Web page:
February 25, 2017: Preventing Child Marriage (Ann)

Promptly at 1.30pm on Monday afternoon Safari English Club gathered to enjoy photos of themselves at Fumba Town Services and having their first swimming lesson in Stone Town.  The boys must have gulped down their lunches in 10 minutes flat as they rushed to claim front seats! We discussed impressions of the visit and what information was relayed back to their families.  They’ve really embraced permaculture concepts such as improving the soil and not burning waste.  Their favourite things at the site were the soil, the plants, the flowers, the rocks, the chickens, the kitchen and, most interestingly, the toilets! The students loved making thank you posters on the theme of “The Environment”...for some reason tennis players in short skirts featured in three of the montages.  Inevitably there was much amusement when one student found the photos of a naked tribe featured in “The National Geographic”!

 The advanced students put together more detailed presentations on Permaculture and several students are interested in how to irrigate a plot of land that one of them owns. They each had the opportunity to give a short talk on three things they had learned from the visit to Fumba and at least one way in which they intended to change their lives inspired by the permaculture project. Composting and improving soil quality were topics that resonate with young people from this rural community.

Teamwork is important in working life and isn’t something that students experience at school.  It’s this week’s topic in “Work Readiness” and Gasica had a fun activity that he’d learnt on the Arusha Management Course to illustrate the concept. Students were divided into two teams.  The object of the game was to turn playing cards over in a particular sequence, running from one end of the room to the other to accomplish it.  All communication had to be in English!  Use of Kiswahili resulted in instant disqualification.  Competition was hot, to say the least.  There were three rounds, between which the teams were encouraged to do a post mortem and come up with improvements.  The team which lost the first round improverd quite dramatically and won the third.  More to this than ‘third time lucky’.   Just to make it really interesting, Gasica offered the equivalent of 75p to each member of the winning team.  The conclusion:  you need a plan, a strategy and good communication to win. And nothing works as well as a good incentive!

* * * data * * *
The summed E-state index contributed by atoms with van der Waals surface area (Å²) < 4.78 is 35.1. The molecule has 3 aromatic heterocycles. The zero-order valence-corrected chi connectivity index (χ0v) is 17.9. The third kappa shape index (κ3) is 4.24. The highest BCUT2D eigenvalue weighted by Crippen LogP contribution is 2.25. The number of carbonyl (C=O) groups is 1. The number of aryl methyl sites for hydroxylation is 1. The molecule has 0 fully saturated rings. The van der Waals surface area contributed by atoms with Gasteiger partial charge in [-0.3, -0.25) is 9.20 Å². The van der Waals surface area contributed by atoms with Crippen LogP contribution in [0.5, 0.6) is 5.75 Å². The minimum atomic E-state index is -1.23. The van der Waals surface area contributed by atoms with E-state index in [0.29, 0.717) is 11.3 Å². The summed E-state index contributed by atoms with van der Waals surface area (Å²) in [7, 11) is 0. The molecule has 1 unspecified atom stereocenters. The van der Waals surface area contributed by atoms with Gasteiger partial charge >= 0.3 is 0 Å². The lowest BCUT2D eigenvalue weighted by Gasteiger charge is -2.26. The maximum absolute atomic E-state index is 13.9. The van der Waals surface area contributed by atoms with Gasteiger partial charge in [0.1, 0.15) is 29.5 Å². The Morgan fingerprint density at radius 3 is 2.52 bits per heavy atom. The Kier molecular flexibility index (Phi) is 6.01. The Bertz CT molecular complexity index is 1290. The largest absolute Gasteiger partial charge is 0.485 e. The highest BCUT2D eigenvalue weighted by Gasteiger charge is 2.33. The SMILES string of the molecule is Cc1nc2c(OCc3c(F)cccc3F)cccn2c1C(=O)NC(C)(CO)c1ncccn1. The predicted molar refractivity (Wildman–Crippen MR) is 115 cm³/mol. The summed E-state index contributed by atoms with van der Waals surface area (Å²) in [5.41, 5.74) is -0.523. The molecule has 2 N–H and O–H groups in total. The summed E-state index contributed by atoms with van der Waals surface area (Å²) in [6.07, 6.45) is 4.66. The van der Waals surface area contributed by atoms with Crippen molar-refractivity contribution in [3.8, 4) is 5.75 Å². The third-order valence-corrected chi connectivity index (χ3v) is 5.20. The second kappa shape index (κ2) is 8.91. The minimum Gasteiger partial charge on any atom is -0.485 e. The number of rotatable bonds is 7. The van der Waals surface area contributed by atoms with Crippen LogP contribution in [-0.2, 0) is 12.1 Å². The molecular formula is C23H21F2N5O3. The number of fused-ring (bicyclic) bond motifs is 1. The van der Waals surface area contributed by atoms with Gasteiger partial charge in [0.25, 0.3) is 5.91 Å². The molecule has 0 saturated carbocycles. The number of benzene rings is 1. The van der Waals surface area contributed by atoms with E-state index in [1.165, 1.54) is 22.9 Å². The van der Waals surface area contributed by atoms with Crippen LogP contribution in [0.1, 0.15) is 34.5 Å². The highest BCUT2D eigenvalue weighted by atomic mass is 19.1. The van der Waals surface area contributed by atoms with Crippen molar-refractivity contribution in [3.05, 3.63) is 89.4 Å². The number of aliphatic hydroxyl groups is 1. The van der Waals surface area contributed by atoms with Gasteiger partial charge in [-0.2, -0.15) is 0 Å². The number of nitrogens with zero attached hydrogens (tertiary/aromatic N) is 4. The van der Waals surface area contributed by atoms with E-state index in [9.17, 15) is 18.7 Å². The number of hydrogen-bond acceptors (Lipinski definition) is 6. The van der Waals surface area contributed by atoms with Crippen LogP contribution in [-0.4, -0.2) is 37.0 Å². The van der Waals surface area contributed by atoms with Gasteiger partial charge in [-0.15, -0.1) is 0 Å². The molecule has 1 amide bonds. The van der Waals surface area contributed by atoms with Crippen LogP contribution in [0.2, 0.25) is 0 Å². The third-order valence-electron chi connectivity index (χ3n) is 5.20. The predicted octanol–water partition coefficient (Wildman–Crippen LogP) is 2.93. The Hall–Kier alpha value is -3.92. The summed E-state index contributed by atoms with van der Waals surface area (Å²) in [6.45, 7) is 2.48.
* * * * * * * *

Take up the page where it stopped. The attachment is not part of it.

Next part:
The week ended with a talk by  representatives of the Zanzibar Female Lawyers Association (ZAFELA). The group aims to empower women and children by providing legal aid services, lobbying on policy matters and awareness-raising.  We invited them to speak, but weren’t really sure what they’d talk about.  It turned out to be an inspired choice.  The topic was child marriage and how to prevent it.  Tanzania has one of the highest child marriage prevalence rates in the world. 37% of girls in Tanzania are married before they turn 18 and in rural areas girls can be forced to get married as young as 11 years old.  The marriage generates an income for a poor family through a dowry which is then used by the boys in the family to secure a wife.  There is also a practice known as Nyumba ntobu which involves an older, wealthier woman paying a bride price for a young girl to become her wife. A man is then chosen to impregnate the girl and any children who are born belong to the older woman. When girls have to leave school due to failing their exams then they are particularly vulnerable to early marriage. The students were fascinated by the talk and they took copious notes about the causes and prevention of underage marriage. The headmaster, who is not usually known for his dynamism, wandered over to find out what was going on and said that this is a great topic for the students to learn about.  He dusted off the visitors’ book and got the contact details of ZAFELA so they may be back in Unguja Ukuu soon! 

Thursday was also notable as the day when lots of books arrived!  The new school text books financed by the Milele Foundation, arrived in an open air truck.  It was just lucky that it wasn’t a rainy day.  Students were seconded to unload the truck and we look forward to seeing the new resources in the classroom.